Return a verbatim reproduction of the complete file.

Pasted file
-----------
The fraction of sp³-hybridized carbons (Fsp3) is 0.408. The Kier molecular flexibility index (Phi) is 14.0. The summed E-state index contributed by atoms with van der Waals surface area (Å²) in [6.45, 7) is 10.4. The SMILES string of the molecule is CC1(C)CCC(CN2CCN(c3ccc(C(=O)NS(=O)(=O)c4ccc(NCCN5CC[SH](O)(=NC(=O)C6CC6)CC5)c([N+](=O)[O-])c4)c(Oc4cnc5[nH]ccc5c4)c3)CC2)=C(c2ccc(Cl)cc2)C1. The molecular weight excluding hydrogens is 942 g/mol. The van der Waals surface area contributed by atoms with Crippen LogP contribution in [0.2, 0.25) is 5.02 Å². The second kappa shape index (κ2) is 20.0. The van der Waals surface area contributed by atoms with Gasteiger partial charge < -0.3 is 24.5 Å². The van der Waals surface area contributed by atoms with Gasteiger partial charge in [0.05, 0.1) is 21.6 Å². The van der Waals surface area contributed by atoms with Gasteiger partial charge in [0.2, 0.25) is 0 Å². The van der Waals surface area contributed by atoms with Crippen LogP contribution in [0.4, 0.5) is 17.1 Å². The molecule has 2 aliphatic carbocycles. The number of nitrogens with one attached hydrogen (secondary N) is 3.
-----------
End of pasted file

The fraction of sp³-hybridized carbons (Fsp3) is 0.408. The Kier molecular flexibility index (Phi) is 14.0. The summed E-state index contributed by atoms with van der Waals surface area (Å²) in [6.45, 7) is 10.4. The SMILES string of the molecule is CC1(C)CCC(CN2CCN(c3ccc(C(=O)NS(=O)(=O)c4ccc(NCCN5CC[SH](O)(=NC(=O)C6CC6)CC5)c([N+](=O)[O-])c4)c(Oc4cnc5[nH]ccc5c4)c3)CC2)=C(c2ccc(Cl)cc2)C1. The molecular weight excluding hydrogens is 942 g/mol. The van der Waals surface area contributed by atoms with Crippen LogP contribution in [0.2, 0.25) is 5.02 Å². The second kappa shape index (κ2) is 20.0. The van der Waals surface area contributed by atoms with Gasteiger partial charge < -0.3 is 24.5 Å². The van der Waals surface area contributed by atoms with Gasteiger partial charge in [0.05, 0.1) is 21.6 Å². The van der Waals surface area contributed by atoms with Gasteiger partial charge in [0.2, 0.25) is 0 Å². The van der Waals surface area contributed by atoms with Crippen LogP contribution in [0.4, 0.5) is 17.1 Å². The molecule has 2 aliphatic carbocycles. The number of nitrogens with one attached hydrogen (secondary N) is 3.